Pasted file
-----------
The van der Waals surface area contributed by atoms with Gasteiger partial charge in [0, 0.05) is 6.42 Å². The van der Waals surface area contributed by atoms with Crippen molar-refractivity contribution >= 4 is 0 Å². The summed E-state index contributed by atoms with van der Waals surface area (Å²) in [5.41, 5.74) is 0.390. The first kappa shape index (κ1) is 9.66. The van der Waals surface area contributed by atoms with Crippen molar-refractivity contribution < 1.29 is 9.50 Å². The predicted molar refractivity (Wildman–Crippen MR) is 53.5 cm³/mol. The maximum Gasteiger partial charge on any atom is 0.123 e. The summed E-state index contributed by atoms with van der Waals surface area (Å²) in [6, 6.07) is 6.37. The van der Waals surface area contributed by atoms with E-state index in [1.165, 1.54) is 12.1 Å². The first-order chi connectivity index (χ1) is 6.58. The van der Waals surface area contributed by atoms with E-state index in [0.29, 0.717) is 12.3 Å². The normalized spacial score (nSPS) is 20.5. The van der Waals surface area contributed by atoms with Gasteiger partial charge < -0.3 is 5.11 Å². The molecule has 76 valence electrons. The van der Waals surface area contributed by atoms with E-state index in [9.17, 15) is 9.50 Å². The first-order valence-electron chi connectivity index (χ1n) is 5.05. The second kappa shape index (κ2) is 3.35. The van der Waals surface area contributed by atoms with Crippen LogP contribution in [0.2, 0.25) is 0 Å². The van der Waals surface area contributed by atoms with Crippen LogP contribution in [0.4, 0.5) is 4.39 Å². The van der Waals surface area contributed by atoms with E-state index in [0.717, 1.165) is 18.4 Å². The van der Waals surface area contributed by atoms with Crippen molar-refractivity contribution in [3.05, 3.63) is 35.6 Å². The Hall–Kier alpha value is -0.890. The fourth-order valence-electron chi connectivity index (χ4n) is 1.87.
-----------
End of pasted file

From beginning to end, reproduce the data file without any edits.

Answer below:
The van der Waals surface area contributed by atoms with Gasteiger partial charge in [0, 0.05) is 6.42 Å². The van der Waals surface area contributed by atoms with Crippen molar-refractivity contribution >= 4 is 0 Å². The summed E-state index contributed by atoms with van der Waals surface area (Å²) in [5.41, 5.74) is 0.390. The first kappa shape index (κ1) is 9.66. The van der Waals surface area contributed by atoms with Crippen molar-refractivity contribution < 1.29 is 9.50 Å². The predicted molar refractivity (Wildman–Crippen MR) is 53.5 cm³/mol. The maximum Gasteiger partial charge on any atom is 0.123 e. The summed E-state index contributed by atoms with van der Waals surface area (Å²) in [6, 6.07) is 6.37. The van der Waals surface area contributed by atoms with E-state index in [1.165, 1.54) is 12.1 Å². The first-order chi connectivity index (χ1) is 6.58. The van der Waals surface area contributed by atoms with E-state index in [0.29, 0.717) is 12.3 Å². The normalized spacial score (nSPS) is 20.5. The van der Waals surface area contributed by atoms with Gasteiger partial charge < -0.3 is 5.11 Å². The molecule has 76 valence electrons. The van der Waals surface area contributed by atoms with E-state index in [9.17, 15) is 9.50 Å². The first-order valence-electron chi connectivity index (χ1n) is 5.05. The second kappa shape index (κ2) is 3.35. The van der Waals surface area contributed by atoms with Crippen LogP contribution in [0.2, 0.25) is 0 Å². The van der Waals surface area contributed by atoms with Crippen LogP contribution in [0.4, 0.5) is 4.39 Å². The van der Waals surface area contributed by atoms with E-state index in [0.717, 1.165) is 18.4 Å². The van der Waals surface area contributed by atoms with Crippen molar-refractivity contribution in [3.05, 3.63) is 35.6 Å². The Hall–Kier alpha value is -0.890. The fourth-order valence-electron chi connectivity index (χ4n) is 1.87.